Paramitâ means “to have arrived at the opposite shore”. That is, to have reached the truth. So paramitâ is the central teaching of Gautama Buddha, transcending conventional thinking and perception and free of suffering. Both of the latter are closely associated with emotions which are more or less strong and which change our information process. This means that it is different from reality.

Prajnyâ is very often combined with the word shûnyatâ, which was used by Master Nâgârjuna and extensively interpreted in his main work “Fundamental Wisdom of the Middle Way”. But the word emptiness is very often misunderstood and some people equate it with nihilism, which rejects logic and realism. But this understanding is completely wrong.

Prajnyâ is a kind of wisdom which constitutes a great ability of our mind, and it transcends the linear thinking in which we distinguish between subject and object. The Heart Sûtra cannot be understood easily because of its wording, and I myself have recited it very often but have in fact had considerable difficulty in understanding its true meaning. At the end of the Sûtra it says that it has the power to transcend all sufferings. But how can its words “form is emptiness and emptiness is form” transcend our suffering?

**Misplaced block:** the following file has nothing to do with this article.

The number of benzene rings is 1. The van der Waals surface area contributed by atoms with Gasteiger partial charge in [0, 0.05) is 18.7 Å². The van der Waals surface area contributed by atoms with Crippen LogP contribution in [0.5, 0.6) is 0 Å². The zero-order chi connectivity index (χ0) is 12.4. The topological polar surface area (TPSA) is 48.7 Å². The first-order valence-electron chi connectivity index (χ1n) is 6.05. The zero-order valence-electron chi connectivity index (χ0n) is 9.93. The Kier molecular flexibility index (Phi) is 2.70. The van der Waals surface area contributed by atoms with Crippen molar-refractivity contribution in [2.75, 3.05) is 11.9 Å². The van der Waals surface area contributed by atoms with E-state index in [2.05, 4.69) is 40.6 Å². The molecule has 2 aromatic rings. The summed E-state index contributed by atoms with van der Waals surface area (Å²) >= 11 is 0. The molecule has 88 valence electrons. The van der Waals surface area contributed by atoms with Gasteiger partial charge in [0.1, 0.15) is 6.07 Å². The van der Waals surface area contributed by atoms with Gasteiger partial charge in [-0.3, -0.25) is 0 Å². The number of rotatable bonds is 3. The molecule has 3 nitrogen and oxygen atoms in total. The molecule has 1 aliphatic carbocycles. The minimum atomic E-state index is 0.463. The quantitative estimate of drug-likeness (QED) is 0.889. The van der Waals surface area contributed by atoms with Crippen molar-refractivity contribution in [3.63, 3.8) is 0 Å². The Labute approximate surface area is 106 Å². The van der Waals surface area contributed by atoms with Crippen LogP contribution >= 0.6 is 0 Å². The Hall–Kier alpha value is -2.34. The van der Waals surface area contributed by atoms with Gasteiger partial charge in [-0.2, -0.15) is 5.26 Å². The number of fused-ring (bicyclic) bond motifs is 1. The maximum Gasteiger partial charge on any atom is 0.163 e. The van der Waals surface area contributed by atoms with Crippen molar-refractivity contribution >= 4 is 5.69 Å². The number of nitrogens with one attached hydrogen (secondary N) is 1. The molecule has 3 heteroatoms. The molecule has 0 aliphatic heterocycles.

Before I studied Master Dôgen and Nagarjuna under Nishijima Roshi it was more or less impossible for me to understand the full  meaning of these words. Nishijima/Cross say,

“What is pajnyâ? Prajnyâ or real wisdom is a kind of intuitive ability that  occurs in our body and mind, when our body and mind are in the state of balance and harmony.”

And they continue,